Security experts have warned consumers for years that their smartphones could be an easy gateway to their identities.
Think of it this way: a thief grabs your phone or someone picks it up in a coffee shop where you’ve left it. If you haven’t passcode protected it or it was still unlocked, they now have access to your email, your Amazon app, your PayPal app, your social media apps, your mobile wallet, and more, all with a few simple password changes.
Clicking “forgot my password” provides them with a link that’s sent to your email or phone number, which they now have access to. A quick browse through your social media might even provide them with the answers to your security questions, such as your mother’s maiden name and the town where you were born. They change all of your passwords and go on a spending spree, all while locking you out.
But experts are now warning about an entirely new threat involving your phone. Phone hijacking, as it’s been called, is technically a form of account takeover. A thief walks into a mobile carrier store and pretends to be you. With a few simple steps, they upgrade your account and walk out with a couple of brand-new iPhones. You only discover the problem when your real phone stops working because the number has been transferred to those new phones…or when the bill for those phones arrives.
This might sound like a random crime of opportunity, but the reality is smartphone hijacking doubled in 2016, and the damage from all forms of account takeover reached well over $2 billion that year.
How are thieves pulling this off? First, there’s a lot of information about consumers floating around “out there.” Seemingly harmless information like your email address and cell phone number aren’t so harmless when a criminal gets just a couple more pieces of information. If you’ve used your email address as your cellular account username, it only takes buying your data off the internet to see if you’ve reused an old password.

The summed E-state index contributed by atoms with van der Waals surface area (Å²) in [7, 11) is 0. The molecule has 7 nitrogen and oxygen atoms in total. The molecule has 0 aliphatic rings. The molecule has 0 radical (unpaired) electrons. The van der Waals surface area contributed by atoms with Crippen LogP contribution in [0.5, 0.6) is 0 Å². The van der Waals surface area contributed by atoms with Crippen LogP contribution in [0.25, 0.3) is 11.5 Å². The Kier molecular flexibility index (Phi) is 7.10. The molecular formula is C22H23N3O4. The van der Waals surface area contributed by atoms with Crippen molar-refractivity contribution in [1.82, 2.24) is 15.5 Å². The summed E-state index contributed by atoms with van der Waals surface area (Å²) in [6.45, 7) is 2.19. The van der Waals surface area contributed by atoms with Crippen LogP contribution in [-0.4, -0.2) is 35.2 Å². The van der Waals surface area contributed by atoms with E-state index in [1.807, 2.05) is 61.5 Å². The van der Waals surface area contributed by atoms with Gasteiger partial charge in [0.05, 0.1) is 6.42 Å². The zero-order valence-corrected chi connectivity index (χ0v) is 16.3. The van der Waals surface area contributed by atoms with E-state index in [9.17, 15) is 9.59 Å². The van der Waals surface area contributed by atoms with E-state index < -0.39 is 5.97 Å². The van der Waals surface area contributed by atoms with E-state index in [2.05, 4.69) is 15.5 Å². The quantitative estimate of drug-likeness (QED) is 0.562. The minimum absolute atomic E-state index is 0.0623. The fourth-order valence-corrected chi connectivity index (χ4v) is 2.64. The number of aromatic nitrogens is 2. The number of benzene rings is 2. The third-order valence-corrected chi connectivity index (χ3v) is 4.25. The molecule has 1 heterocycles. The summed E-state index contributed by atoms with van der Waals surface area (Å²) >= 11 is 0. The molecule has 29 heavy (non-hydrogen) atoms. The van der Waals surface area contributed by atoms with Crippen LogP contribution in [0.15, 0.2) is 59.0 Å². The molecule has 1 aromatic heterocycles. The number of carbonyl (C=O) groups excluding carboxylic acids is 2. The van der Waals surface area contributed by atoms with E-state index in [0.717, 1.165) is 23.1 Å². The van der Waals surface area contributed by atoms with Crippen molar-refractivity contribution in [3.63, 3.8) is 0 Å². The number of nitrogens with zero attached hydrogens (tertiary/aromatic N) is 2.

Stealing or buying other pieces of data like your medical account information can also help a thief hijack your phone. After all, these records often include a Social Security number, your date of birth, address, email address, and other pertinent details, which could be enough to recreate a driver’s license and convince a cellular employee to upgrade your phone.
To fight back against this kind of crime, consumers have to be prepared to adopt some proactive habits. First, this is precisely why you never reuse a password. In data breaches like the MySpace breach or the Yahoo breach that compromised a database of years’-old information, those old passwords can come back to haunt you if you’re still using them.
Next, it’s absolutely vital that you take action the second you spot something out of the ordinary. Some victims of phone hijacking have reported that they received “changed password” emails from their providers, or that their phones quit working right. Those are giant red flags that must be addressed immediately.
Finally, do not make the mistake of thinking, “Well, it’s just a phone. We’ll figure it out later.” As mentioned above, your phone contains a lot of access to the rest of your identity. Don’t dismiss these warning signs without following through.
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